More than 70 per cent of smartphone apps are reporting personal data to third-party companies like Google and Facebook, a new study has warned. When people install a new smartphone app, it asks for the user’s permission before accessing personal information. Some of the information these apps collect are necessary for them to work properly.
However, once an app has permission to collect that information, it can share your data with anyone the developer wants to – letting third-party companies track where you are, how fast you are moving and what you are doing, researchers said. Researchers from the IMDEA Networks Institute in Spain wanted to know how much data could potentially be collected without users’ knowledge, and to give users more control over their data. “To get a picture of what data was being collected and transmitted from people’s smartphones, we developed a free Android app of our own, called the Lumen Privacy Monitor,” researchers said.
“It analyses the traffic apps send out, to report which applications and online services actively harvest personal data,” he added.Since Lumen is about transparency, a phone user can see the information installed apps collect in real time and with whom they share these data. Researchers try to show the details of the app’s hidden behaviour in an easy-to-understand way.Lumen keeps track of which apps are running on users’ devices, whether they are sending privacy-sensitive data out of the phone, what internet sites they send data to, the network protocol they use and what types of personal information each app sends to each site.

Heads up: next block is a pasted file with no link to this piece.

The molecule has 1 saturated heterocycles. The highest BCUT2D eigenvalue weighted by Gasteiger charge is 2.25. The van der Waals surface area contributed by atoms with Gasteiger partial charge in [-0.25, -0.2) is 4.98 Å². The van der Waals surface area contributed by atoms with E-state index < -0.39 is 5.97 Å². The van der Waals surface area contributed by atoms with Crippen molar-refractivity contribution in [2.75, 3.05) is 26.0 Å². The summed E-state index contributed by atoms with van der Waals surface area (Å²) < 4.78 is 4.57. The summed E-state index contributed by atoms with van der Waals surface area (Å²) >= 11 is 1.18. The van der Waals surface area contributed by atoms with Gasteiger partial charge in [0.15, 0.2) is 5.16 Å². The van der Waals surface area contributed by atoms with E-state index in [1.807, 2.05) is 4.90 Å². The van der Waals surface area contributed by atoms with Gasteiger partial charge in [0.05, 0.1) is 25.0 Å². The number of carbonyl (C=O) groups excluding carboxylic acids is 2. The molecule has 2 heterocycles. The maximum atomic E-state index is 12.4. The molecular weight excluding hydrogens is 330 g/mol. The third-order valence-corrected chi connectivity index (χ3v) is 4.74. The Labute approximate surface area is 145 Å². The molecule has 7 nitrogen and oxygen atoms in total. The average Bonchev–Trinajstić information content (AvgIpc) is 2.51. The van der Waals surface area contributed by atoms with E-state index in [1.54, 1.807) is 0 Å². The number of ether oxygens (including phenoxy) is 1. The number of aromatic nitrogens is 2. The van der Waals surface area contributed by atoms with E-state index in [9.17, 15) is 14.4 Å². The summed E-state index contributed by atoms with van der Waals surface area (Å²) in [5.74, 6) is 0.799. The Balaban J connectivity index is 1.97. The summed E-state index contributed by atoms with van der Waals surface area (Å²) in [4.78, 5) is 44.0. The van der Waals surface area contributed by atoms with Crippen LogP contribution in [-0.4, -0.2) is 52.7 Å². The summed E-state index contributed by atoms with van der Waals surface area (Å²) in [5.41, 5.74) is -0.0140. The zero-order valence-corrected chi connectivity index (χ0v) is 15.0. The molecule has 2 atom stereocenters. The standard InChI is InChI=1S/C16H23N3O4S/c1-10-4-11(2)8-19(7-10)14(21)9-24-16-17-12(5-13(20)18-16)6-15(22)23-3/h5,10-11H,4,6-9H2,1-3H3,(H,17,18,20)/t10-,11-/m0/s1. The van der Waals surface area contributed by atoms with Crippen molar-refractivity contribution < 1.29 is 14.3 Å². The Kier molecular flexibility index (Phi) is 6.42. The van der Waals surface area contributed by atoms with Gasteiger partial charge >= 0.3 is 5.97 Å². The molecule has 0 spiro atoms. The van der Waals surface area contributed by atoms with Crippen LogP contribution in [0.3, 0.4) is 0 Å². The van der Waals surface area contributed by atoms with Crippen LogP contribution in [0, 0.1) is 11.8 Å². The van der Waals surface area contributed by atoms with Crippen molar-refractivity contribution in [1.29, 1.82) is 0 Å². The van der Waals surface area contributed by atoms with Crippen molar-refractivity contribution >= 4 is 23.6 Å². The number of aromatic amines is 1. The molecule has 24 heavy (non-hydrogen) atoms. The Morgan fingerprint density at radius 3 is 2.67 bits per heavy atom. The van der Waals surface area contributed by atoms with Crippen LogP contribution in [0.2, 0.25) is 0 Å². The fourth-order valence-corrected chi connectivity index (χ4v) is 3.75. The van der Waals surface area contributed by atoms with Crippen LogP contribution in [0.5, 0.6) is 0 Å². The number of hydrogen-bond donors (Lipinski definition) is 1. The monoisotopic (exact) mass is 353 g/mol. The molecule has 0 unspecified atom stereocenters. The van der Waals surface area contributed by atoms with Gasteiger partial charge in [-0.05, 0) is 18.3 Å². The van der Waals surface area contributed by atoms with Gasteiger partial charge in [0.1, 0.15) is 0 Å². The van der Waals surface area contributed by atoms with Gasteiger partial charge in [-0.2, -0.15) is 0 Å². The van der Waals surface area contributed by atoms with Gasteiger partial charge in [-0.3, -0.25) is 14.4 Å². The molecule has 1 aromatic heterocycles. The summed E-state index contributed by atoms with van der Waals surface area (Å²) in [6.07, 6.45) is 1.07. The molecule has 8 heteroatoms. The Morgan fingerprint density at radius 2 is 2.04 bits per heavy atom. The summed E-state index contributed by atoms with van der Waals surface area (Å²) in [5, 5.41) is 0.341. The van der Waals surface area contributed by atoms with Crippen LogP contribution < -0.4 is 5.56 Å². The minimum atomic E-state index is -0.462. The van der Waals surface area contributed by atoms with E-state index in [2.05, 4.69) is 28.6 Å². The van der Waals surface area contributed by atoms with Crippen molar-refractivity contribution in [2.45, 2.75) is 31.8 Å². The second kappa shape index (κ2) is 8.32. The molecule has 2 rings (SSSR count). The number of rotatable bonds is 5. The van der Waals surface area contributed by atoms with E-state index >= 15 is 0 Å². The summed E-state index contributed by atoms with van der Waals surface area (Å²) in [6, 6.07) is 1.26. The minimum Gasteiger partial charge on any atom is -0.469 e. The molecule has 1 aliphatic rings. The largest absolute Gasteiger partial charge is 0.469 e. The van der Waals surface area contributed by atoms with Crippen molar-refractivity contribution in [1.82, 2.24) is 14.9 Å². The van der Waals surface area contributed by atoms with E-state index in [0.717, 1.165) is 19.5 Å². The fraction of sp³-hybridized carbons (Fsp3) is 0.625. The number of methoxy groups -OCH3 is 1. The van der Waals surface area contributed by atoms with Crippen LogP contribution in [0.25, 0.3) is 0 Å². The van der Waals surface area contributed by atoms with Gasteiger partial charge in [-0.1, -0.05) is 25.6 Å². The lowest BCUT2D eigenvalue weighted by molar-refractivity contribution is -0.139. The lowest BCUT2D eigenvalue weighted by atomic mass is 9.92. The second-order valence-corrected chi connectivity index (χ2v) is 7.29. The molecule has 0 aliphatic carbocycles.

Lumen analyses apps traffic locally on the device, and anonymises these data before sending them to the researchers.More than 1,600 people who have used Lumen since October 2015 allowed researchers to analyse more than 5,000 apps. “We discovered 598 internet sites likely to be tracking users for advertising purposes, including social media services like Facebook, large internet companies like Google and Yahoo, and online marketing companies under the umbrella of internet service providers like Verizon Wireless,” researchers said.
“We found that more than 70 per cent of the apps we studied connected to at least one tracker, and 15 per cent of them connected to five or more trackers,” they said.One in every four trackers harvested at least one unique device identifier, such as the phone number or its device-specific unique 15-digit IMEI number, researchers said.
Unique identifiers are crucial for online tracking services because they can connect different types of personal data provided by different apps to a single person or device. Most users, even privacy-savvy ones, are unaware of those hidden practices. “More than half of the app-trackers we identified also track users through websites. Thanks to this technique, called cross-device tracking, these services can build a much more complete profile of your online persona,” researchers said.